A drought is a prolonged period of dry weather that occurs naturally throughout the world. Lack of precipitation causes a water shortage in this disaster, which develops slowly. Agriculture, health, economies, and the environment can all be negatively affected by drought.

Summer is the time of year when everyone dreams of having a green lawn with lush grass. The process of accomplishing this can be challenging even in the best of times. The task becomes slightly more challenging when the weather is dry. Drought stress has symptoms that are crucial to understanding. In that period, if you see any signs of wilting, color darkening, or footprints on the lawn, you need to focus on drought lawn care. The following article provides tips for drought-resistant lawn care:

Let the grass grow

You should not be afraid to adjust your mowing height depending on the needs of your lawn. Keeping your grass high is essential when drought strikes. A tall turfgrass provides some shade and helps establish deep roots, which further helps your lawn resist drought. 

Avoid fertilizing

When there is a dry spell in the weather, don't fertilize your lawn. Fertilizers high in salt, especially those applied during hot, dry weather, can burn your turf. You should provide your lawn with plenty of water to allow it to absorb the fertilizer.

You should consider slow-release fertilizer applications over quick-release fertilizer if your grass needs a boost. It is possible that quick-release nitrogen fertilizer will weaken your lawn over time and can even be harmful if you misuse it. Before drought strikes, apply fertilizer to warm-season grasses earlier in the spring. Fall fertilization is recommended for grasses in the cool season.

Weed by hand

A lawn can be sucked dry by weeds, requiring all the nutrients, water, and space they can get. Weed your lawn by hand if you notice pesky weeds creeping up on your lawn.

A risky approach to fighting weeds during drought is applying herbicides. You can't apply herbicides in hot weather (over 80-85 degrees) since the herbicide will evaporate and your turf cannot absorb it. Increasing temperatures and drought lawn care can also cause plants (including weeds) to go dormant and stop absorbing nutrients, so herbicides wouldn't be absorbed. 

Don’t dethatch or aerate

During a drought, you should not aerate or dethatch your lawn. In a drought, dethatching and aerating will add even more stress to your already stressed lawn. 

It's best to dethatch and aerate your lawn in the spring or fall when the weather is cool and your lawn is not under so much strain. It is also possible to recover your lawn after the drought ends by dethatching and aerating it.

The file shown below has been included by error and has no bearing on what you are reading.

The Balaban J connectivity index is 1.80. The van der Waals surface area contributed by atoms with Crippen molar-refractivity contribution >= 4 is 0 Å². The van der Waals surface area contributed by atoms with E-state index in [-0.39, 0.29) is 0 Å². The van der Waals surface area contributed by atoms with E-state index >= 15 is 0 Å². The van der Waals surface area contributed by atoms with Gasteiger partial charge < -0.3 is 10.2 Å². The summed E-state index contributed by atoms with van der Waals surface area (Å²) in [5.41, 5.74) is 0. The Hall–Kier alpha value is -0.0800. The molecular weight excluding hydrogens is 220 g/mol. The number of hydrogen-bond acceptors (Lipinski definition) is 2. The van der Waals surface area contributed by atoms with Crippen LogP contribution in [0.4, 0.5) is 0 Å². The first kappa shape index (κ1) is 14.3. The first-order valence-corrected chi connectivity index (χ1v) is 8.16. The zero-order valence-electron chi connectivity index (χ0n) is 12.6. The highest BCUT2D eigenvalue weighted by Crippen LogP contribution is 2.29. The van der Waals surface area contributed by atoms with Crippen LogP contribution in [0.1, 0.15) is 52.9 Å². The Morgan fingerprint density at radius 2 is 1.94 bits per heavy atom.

Water efficiently

Watering your lawn efficiently is important during a drought - if you can. A drought or water restrictions will make it necessary for you to maximize every drop of water.  Water every five to seven days if there is enough water available and you do not have water restrictions. Water can be conserved by letting your grass go dormant or waiting until you notice wilting signs before you sprinkle your lawn. Wilting is a sign that your grass is suffering from drought stress. 

Keep off the lawn

If your lawn is suffering from drought stress, you may notice that your footsteps leave a mark on the grass after you walk over it. It can be difficult for your grass to survive in dry, hot weather. During dormancy or when your lawn is withering, it is best to avoid trampling on it. It may be difficult for your lawn to thrive under drought conditions with the added stress of foot traffic. 

The compaction of soil increases with a lot of foot traffic and can exacerbate drought stress. When your soil is compacted, water cannot soak into the ground and your plants cannot establish roots. 

Mulch your heart out

Mulching grass clippings on the lawn can return nutrients to the soil. But you should avoid it if your lawn is infested with weeds or diseased grass. It can also prevent weeds from invading your dormant lawn if you mulch healthy grass during drought lawn care.

You can add organic mulch to your garden beds to keep the soil cool and moist after watering. The mulch will retain water and prevent it from evaporating. Weeds are also kept away from the garden by mulch. When organic mulch is added, such as wood chips, shredded leaves, and grass clippings, will decompose and return nutrients to the ground.